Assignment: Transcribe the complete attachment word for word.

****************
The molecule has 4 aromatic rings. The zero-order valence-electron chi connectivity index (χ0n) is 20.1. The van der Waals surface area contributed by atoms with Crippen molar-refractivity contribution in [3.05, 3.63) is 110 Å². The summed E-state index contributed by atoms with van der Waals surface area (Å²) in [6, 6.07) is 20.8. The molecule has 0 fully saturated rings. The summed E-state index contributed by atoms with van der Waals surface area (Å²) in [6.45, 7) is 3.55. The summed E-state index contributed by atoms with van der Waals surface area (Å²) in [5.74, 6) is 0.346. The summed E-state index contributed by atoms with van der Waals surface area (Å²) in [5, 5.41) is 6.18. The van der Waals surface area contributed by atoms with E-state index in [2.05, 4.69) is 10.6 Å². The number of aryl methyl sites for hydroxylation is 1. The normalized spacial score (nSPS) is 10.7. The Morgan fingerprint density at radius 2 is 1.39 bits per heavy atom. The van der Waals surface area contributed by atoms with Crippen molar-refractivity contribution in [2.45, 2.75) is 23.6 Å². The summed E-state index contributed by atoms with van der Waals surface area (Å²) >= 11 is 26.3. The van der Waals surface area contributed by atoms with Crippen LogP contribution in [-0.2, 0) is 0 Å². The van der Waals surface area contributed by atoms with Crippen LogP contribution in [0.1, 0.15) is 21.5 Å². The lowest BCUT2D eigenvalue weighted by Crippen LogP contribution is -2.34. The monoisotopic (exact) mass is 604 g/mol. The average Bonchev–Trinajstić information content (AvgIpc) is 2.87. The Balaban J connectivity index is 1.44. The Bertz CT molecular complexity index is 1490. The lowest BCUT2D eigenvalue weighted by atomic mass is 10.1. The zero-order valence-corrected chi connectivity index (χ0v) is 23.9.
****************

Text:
The molecule has 4 aromatic rings. The zero-order valence-electron chi connectivity index (χ0n) is 20.1. The van der Waals surface area contributed by atoms with Crippen molar-refractivity contribution in [3.05, 3.63) is 110 Å². The summed E-state index contributed by atoms with van der Waals surface area (Å²) in [6, 6.07) is 20.8. The molecule has 0 fully saturated rings. The summed E-state index contributed by atoms with van der Waals surface area (Å²) in [6.45, 7) is 3.55. The summed E-state index contributed by atoms with van der Waals surface area (Å²) in [5.74, 6) is 0.346. The summed E-state index contributed by atoms with van der Waals surface area (Å²) in [5, 5.41) is 6.18. The van der Waals surface area contributed by atoms with E-state index in [2.05, 4.69) is 10.6 Å². The number of aryl methyl sites for hydroxylation is 1. The normalized spacial score (nSPS) is 10.7. The Morgan fingerprint density at radius 2 is 1.39 bits per heavy atom. The van der Waals surface area contributed by atoms with Crippen molar-refractivity contribution in [2.45, 2.75) is 23.6 Å². The summed E-state index contributed by atoms with van der Waals surface area (Å²) >= 11 is 26.3. The van der Waals surface area contributed by atoms with Crippen LogP contribution in [-0.2, 0) is 0 Å². The van der Waals surface area contributed by atoms with Crippen LogP contribution in [0.1, 0.15) is 21.5 Å². The lowest BCUT2D eigenvalue weighted by Crippen LogP contribution is -2.34. The monoisotopic (exact) mass is 604 g/mol. The average Bonchev–Trinajstić information content (AvgIpc) is 2.87. The Balaban J connectivity index is 1.44. The Bertz CT molecular complexity index is 1490. The lowest BCUT2D eigenvalue weighted by atomic mass is 10.1. The zero-order valence-corrected chi connectivity index (χ0v) is 23.9.